Next, select your database type. We'll assume you have MySQL installed, with an existing schema. You'll need to tell JBoss Tools about the database, select MySQL as the database, and create a new connection profile. Select Generic JDBC Connection:

Give it a name:

JBoss Tools doesn't come with drivers for any databases, so you need to tell JBoss Tools where the MySQL JDBC driver is. Tell it about the driver by clicking ....

Locate MySQL 5, and hit Add...:

Choose the MySQL JDBC Driver template:

Locate the jar on your computer by choosing Edit Jar/Zip:

Review the username and password used to connect, and if correct, hit Ok.

Finally, choose the newly created driver:

If you are working with an existing data model, make sure you tell JBoss Tools that the tables already exist in the database.

Review the username and password used to connect, test the connection using the Test Connection button, and if it works, hit Finish:

Finally, review the package names for your generated beans, and if you are happy, click Finish:

JBoss has sophisticated support for hot re-deployment of WARs and EARs. Unfortunately, due to bugs in the JVM, repeated redeployment of an EAR—which is common during development—eventually causes the JVM to run out of perm gen space. For this reason, we recommend running JBoss in a JVM with a large perm gen space at development time. We suggest the following values:

         -Xms512m -Xmx1024m -XX:PermSize=256m -XX:MaxPermSize=512

If you don't have so much memory available, the following is our minimum recommendation:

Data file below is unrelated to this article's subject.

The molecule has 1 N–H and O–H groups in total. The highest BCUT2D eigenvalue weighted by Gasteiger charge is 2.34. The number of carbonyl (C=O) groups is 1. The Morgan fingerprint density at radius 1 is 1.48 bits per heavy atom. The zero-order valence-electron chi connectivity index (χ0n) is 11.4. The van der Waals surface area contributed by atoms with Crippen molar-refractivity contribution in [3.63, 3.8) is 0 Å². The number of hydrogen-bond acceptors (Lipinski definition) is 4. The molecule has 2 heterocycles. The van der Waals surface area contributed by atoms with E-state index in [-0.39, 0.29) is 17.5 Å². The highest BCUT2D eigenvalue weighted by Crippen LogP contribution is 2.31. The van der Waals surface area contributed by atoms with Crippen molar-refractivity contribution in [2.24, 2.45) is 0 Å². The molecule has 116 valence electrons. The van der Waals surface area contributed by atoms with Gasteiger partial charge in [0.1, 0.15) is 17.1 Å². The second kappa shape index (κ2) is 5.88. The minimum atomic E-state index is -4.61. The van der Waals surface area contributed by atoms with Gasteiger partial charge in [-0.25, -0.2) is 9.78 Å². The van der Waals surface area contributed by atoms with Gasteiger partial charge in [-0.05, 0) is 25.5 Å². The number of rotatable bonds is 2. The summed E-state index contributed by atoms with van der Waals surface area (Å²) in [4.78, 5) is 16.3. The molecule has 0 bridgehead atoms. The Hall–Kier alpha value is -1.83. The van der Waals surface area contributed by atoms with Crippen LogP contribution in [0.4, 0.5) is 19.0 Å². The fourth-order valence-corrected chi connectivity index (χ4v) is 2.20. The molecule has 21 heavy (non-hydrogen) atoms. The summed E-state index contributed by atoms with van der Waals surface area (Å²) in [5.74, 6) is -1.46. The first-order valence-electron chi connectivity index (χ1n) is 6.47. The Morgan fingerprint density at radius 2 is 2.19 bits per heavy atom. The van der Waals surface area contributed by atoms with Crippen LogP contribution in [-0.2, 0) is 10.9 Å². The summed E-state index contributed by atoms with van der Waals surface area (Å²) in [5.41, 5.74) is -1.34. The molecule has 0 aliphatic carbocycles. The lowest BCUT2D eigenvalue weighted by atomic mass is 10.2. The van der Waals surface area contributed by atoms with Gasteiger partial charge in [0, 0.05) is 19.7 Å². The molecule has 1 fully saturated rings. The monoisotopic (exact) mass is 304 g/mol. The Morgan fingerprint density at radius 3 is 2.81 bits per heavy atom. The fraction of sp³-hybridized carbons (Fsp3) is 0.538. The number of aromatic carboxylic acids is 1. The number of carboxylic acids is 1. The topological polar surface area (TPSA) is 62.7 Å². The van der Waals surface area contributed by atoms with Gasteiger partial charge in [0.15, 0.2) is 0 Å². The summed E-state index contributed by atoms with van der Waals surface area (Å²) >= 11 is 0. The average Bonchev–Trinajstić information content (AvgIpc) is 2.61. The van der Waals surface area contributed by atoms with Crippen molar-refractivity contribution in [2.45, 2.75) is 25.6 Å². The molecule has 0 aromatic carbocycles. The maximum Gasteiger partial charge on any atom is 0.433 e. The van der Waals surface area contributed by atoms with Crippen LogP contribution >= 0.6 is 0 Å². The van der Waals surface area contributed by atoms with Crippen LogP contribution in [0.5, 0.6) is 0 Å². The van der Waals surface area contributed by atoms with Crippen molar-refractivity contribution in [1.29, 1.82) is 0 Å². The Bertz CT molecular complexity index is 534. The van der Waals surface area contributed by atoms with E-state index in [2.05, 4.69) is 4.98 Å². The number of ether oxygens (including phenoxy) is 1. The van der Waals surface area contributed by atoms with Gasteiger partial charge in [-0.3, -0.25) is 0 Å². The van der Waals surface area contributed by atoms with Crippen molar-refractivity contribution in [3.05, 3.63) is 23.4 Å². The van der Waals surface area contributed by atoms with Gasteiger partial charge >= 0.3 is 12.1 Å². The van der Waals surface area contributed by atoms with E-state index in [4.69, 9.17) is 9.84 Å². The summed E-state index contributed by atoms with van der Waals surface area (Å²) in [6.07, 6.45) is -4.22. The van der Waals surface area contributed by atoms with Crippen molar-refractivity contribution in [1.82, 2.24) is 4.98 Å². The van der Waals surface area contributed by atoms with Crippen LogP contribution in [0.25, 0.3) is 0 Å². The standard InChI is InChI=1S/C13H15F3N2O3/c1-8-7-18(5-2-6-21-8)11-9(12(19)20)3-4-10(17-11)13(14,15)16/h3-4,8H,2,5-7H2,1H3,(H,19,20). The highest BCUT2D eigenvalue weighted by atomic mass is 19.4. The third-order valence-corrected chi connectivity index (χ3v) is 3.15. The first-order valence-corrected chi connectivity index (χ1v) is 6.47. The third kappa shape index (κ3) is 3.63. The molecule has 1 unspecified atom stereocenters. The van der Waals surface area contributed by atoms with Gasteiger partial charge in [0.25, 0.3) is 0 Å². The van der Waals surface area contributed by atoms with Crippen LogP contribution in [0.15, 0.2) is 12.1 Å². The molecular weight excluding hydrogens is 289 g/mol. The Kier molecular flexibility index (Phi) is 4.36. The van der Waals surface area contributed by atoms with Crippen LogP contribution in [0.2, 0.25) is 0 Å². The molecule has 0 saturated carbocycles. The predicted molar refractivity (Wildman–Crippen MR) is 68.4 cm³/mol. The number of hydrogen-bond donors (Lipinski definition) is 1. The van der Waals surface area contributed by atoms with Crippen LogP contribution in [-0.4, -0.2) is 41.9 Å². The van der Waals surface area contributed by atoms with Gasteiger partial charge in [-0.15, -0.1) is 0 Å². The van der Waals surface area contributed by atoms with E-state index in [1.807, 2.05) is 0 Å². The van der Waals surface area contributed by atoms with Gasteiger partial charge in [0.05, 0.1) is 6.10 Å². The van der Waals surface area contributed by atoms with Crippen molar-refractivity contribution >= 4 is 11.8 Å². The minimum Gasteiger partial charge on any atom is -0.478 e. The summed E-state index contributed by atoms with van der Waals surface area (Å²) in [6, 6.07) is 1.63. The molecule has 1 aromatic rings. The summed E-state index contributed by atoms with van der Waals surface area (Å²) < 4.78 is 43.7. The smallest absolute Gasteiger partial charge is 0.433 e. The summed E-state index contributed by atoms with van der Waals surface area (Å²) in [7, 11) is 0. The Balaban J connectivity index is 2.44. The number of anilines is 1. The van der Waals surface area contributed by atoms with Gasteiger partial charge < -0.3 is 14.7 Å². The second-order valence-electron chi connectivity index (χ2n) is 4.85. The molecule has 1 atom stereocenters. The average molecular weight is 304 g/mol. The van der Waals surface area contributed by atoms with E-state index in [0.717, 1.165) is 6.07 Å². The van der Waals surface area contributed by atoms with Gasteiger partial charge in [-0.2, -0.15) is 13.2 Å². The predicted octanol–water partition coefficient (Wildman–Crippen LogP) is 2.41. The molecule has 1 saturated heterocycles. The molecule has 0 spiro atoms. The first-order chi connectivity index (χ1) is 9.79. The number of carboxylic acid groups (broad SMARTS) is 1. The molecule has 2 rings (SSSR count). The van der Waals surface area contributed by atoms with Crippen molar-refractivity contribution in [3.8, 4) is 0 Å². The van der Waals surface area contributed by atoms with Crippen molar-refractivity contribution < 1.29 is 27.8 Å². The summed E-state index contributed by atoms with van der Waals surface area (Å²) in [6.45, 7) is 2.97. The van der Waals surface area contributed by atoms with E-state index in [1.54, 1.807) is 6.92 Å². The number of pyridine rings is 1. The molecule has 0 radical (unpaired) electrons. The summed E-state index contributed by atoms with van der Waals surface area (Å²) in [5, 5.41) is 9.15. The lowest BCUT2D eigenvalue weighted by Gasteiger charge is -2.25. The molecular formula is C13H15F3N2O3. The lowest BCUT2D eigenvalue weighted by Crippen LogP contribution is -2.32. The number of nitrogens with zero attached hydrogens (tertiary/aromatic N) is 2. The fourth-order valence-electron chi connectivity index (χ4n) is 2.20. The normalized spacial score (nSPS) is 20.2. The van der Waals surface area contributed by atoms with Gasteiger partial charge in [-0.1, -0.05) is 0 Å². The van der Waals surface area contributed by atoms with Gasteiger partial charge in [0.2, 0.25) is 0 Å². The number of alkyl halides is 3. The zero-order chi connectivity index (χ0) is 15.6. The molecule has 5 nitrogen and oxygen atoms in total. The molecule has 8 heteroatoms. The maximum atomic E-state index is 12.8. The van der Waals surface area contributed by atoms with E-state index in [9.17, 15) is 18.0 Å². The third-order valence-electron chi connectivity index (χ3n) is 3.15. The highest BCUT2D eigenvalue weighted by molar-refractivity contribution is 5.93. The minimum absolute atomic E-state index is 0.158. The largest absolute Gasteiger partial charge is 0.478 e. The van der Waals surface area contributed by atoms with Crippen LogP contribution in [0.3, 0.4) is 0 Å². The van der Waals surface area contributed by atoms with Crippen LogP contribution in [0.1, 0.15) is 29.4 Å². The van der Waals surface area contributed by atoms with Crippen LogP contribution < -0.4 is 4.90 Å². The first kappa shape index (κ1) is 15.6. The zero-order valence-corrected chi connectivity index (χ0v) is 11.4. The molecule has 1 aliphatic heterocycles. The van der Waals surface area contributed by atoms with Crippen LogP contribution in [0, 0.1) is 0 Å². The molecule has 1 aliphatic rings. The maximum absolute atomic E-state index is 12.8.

-Xms256m -Xmx512m -XX:PermSize=128m -XX:MaxPermSize=256

Locate the server in the JBoss Server View, right click on the server and select Edit Launch Configuration:

Then, alter the VM arguements:

If you don't want to bother with this stuff now, you don't have to—come back to it later, when you get your first OutOfMemoryException.

To start JBoss, and deploy the project, just right click on the server you created, and click Start, (or Debug to start in debug mode):

Don't get scared by the XML configuration documents that were generated into the project directory. They are mostly standard Java EE stuff, the stuff you need to create once and then never look at again, and they are 90% the same between all Seam projects.

If you're used to traditional action-style web frameworks, you're probably wondering how you can create a simple web page with a stateless action method in Java.

First, select New -> Seam Action:

Now, enter the name of the Seam component. JBoss Tools selects sensible defaults for other fields:

Finally, hit Finish.